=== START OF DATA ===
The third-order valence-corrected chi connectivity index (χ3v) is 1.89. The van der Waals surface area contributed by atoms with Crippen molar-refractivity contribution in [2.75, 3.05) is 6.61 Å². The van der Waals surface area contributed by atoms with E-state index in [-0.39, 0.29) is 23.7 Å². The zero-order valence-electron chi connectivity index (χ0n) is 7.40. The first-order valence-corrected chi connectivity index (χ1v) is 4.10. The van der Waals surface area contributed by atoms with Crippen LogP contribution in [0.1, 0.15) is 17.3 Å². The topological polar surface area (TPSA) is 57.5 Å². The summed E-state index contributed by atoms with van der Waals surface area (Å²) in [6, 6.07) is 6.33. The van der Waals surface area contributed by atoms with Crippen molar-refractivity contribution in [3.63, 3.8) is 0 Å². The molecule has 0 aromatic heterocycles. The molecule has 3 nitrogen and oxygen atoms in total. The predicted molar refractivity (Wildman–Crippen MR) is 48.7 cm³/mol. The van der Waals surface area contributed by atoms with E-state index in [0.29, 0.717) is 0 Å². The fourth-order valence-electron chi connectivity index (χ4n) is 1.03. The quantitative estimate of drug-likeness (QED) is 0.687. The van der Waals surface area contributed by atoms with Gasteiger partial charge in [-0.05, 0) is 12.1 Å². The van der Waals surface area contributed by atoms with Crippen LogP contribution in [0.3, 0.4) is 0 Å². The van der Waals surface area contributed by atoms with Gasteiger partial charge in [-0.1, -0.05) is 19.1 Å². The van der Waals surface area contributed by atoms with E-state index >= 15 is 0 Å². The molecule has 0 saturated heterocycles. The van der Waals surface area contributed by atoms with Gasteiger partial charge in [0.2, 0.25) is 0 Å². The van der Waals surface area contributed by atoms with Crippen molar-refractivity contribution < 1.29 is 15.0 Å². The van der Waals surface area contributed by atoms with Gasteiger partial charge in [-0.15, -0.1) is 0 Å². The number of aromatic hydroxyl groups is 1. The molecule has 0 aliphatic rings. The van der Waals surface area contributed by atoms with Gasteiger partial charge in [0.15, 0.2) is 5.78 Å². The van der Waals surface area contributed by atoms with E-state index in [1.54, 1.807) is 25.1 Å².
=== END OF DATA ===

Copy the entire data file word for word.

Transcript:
The third-order valence-corrected chi connectivity index (χ3v) is 1.89. The van der Waals surface area contributed by atoms with Crippen molar-refractivity contribution in [2.75, 3.05) is 6.61 Å². The van der Waals surface area contributed by atoms with E-state index in [-0.39, 0.29) is 23.7 Å². The zero-order valence-electron chi connectivity index (χ0n) is 7.40. The first-order valence-corrected chi connectivity index (χ1v) is 4.10. The van der Waals surface area contributed by atoms with Crippen LogP contribution in [0.1, 0.15) is 17.3 Å². The topological polar surface area (TPSA) is 57.5 Å². The summed E-state index contributed by atoms with van der Waals surface area (Å²) in [6, 6.07) is 6.33. The van der Waals surface area contributed by atoms with Crippen molar-refractivity contribution in [3.63, 3.8) is 0 Å². The molecule has 0 aromatic heterocycles. The molecule has 3 nitrogen and oxygen atoms in total. The predicted molar refractivity (Wildman–Crippen MR) is 48.7 cm³/mol. The van der Waals surface area contributed by atoms with E-state index in [0.29, 0.717) is 0 Å². The fourth-order valence-electron chi connectivity index (χ4n) is 1.03. The quantitative estimate of drug-likeness (QED) is 0.687. The van der Waals surface area contributed by atoms with Gasteiger partial charge in [-0.05, 0) is 12.1 Å². The van der Waals surface area contributed by atoms with Crippen LogP contribution in [0.3, 0.4) is 0 Å². The van der Waals surface area contributed by atoms with Gasteiger partial charge in [-0.1, -0.05) is 19.1 Å². The van der Waals surface area contributed by atoms with E-state index >= 15 is 0 Å². The molecule has 0 saturated heterocycles. The van der Waals surface area contributed by atoms with Gasteiger partial charge in [0.2, 0.25) is 0 Å². The van der Waals surface area contributed by atoms with Crippen molar-refractivity contribution < 1.29 is 15.0 Å². The van der Waals surface area contributed by atoms with Gasteiger partial charge in [-0.15, -0.1) is 0 Å². The number of aromatic hydroxyl groups is 1. The molecule has 0 aliphatic rings. The van der Waals surface area contributed by atoms with Gasteiger partial charge in [0.15, 0.2) is 5.78 Å². The van der Waals surface area contributed by atoms with E-state index in [1.54, 1.807) is 25.1 Å².